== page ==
No Reason To Worry About Pronation

For many years, shoe companies, magazines and assorted running experts advised pronating runners to seek out motion-control shoes. The idea seemed simple: The inward-tilting motion of the legs after ground contact (i.e., pronation) caused injuries, and various motion-control shoes could limit that motion, and therefore the injuries.

How things have changed in the last four or five years. Several widely-read papers poked holes in: 1, the idea that pronation causes injuries; 2, the idea that pronated feet performed more healthily in motion-control shoes.

A new study from a Danish team with a strong background in running-injury research adds to the death throes of pronation and motion-control shoes. They call their new injury project the DANORUN study.

The study has several strong points. It followed 927 beginning runners for 12 months after they started running, and it used trained physiotherapists to decide their foot type – highly supinated, supinated, neutral, pronated or highly pronated. All the runners were given GPS watches that uploaded their workouts to a website, and all injuries were double checked by medical professionals. (Some of them weren’t running injuries.) All runners wore the same neutral shoe.

The researchers measured their results in a number of different ways, for example “relative risk of injury in first 500 kilometres” and “injury incidence per year.” For the first, they found “no significant risk differences between highly supinated, supinated, pronated and highly pronated feet compared with the neutral feet.”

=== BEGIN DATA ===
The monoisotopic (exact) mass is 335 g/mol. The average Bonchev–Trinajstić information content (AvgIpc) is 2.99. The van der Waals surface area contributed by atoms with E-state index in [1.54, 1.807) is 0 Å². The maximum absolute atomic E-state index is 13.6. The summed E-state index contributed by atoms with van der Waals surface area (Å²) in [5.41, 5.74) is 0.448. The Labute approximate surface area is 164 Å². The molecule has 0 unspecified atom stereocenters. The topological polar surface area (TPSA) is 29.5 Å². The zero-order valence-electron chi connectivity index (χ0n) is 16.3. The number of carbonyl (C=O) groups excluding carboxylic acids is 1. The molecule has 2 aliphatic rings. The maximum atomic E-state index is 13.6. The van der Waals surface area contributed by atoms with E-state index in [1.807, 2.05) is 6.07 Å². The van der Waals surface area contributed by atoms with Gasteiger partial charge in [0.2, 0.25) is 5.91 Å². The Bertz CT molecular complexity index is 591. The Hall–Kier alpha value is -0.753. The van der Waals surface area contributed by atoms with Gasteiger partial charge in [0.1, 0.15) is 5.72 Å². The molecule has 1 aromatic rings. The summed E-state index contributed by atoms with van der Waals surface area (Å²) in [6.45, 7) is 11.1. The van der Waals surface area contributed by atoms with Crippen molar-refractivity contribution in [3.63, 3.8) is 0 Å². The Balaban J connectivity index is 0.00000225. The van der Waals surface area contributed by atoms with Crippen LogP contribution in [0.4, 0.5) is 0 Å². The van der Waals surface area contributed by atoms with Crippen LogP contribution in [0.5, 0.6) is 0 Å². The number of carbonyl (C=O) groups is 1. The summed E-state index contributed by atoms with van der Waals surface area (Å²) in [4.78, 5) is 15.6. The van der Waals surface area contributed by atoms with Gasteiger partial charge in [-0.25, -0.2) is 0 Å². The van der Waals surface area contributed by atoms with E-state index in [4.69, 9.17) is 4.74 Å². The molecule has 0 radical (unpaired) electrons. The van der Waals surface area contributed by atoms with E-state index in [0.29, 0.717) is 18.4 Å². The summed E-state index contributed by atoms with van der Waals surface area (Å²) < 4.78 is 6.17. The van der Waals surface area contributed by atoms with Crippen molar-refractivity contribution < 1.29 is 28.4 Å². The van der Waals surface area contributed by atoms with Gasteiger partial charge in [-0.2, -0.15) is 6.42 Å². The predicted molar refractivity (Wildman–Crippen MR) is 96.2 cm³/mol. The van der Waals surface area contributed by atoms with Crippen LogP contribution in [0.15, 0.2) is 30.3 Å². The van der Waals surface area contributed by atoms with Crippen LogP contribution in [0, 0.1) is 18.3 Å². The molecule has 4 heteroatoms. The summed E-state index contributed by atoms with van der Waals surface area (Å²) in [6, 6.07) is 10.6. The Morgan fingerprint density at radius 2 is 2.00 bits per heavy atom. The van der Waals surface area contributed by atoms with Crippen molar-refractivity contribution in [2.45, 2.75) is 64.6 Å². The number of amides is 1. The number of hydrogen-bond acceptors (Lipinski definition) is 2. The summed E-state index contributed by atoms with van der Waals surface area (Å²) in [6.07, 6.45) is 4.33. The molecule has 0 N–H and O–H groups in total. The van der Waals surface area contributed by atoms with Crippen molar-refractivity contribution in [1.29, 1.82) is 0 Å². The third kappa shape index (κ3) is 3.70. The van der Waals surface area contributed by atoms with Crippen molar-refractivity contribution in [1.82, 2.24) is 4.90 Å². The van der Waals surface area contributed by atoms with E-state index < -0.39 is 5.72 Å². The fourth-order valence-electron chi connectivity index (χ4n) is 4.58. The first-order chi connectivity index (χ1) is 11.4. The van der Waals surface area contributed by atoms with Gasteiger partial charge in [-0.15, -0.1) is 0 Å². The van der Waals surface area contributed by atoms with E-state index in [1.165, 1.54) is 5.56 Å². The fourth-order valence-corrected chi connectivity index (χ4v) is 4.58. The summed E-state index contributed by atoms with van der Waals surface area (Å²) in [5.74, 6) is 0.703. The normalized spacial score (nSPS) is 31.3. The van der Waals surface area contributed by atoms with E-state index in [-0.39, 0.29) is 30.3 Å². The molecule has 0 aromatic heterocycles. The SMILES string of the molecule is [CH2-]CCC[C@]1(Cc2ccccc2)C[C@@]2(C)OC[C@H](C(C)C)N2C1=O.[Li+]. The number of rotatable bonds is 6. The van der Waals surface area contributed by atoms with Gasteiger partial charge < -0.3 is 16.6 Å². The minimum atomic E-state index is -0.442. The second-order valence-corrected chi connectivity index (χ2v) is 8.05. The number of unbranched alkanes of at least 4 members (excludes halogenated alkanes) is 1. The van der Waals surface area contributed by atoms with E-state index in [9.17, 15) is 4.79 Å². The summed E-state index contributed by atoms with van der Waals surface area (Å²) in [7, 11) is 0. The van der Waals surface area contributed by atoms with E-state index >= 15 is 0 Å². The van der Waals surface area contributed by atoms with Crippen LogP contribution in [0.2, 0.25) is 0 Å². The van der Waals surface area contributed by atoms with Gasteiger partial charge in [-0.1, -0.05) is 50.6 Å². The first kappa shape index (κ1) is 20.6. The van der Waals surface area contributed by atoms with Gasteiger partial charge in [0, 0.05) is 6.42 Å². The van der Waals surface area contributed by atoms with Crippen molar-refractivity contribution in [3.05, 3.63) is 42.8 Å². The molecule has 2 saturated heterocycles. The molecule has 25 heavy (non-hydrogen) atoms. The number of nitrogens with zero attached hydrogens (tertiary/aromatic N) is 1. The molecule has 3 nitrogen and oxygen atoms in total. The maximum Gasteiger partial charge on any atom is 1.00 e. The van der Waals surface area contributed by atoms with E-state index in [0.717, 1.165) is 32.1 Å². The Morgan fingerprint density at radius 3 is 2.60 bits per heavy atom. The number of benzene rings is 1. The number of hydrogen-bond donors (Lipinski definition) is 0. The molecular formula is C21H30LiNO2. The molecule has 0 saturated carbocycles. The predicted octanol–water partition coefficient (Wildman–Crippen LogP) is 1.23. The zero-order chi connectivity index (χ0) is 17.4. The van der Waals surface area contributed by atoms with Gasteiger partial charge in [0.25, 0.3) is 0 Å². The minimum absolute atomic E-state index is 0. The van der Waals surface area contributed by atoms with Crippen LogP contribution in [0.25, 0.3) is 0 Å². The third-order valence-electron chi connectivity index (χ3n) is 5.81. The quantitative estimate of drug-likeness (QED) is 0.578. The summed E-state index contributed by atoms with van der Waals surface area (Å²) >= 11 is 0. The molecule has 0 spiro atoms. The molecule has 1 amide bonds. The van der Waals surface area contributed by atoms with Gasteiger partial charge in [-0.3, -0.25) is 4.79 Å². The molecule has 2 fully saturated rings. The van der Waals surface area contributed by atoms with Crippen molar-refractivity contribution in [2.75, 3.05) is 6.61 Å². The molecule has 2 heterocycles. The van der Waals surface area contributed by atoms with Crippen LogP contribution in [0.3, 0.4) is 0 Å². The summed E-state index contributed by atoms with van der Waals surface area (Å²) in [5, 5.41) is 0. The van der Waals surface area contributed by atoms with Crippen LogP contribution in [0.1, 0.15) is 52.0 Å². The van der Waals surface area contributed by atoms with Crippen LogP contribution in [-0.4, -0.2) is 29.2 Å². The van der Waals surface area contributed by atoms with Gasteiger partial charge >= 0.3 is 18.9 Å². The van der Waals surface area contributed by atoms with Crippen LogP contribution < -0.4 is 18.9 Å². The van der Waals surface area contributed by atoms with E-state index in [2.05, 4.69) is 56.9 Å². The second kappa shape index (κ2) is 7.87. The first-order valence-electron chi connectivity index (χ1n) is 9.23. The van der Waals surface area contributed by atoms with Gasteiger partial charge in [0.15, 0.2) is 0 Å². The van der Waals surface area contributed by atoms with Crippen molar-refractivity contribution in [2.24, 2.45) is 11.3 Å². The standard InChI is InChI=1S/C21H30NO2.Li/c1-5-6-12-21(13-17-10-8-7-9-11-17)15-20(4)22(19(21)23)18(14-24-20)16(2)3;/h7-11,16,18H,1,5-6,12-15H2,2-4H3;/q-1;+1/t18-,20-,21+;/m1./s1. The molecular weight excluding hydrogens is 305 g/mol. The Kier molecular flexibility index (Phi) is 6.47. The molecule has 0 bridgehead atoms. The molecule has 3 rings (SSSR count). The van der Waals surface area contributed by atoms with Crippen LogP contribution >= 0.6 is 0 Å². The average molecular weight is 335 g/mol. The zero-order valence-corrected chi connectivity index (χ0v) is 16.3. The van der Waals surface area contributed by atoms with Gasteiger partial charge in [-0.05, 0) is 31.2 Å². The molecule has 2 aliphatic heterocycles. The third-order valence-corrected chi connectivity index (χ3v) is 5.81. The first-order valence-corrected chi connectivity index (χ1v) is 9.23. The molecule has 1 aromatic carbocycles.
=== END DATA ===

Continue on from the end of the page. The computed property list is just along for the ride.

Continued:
For the second, they found the following injury percentages over one year: highly supinated feet (24.5%), supinated feet (17.9%), neutral feet (17.4%), pronated feet (13.1%) and highly pronated feet (33.3%). Few of the beginning runners actually had highly-pronated feet, and the study team acknowledged this as a weakness in the study.

The authors concluded: “The results of the present study negate the importance of foot posture, especially moderate foot pronation, as a strong indicator of injury among novice runners.” At the same time, they added: “It is important to stress, however, that motion control shoes may be a feasible choice for injured pronators.”

The Danish researchers believe that training errors are likely the major cause of running injuries, and that the best way to prevent injuries is through intelligent training choices. “Clinicians should focus on guidance in training distance, duration and intensity,” they write, “rather than guidance in shoe selection on the basis of foot posture.”

Most running biomechanics experts now believe that pronation falls under the “born to run” hypothesis. That is, it’s a normal and healthy way for the body to move when we run.

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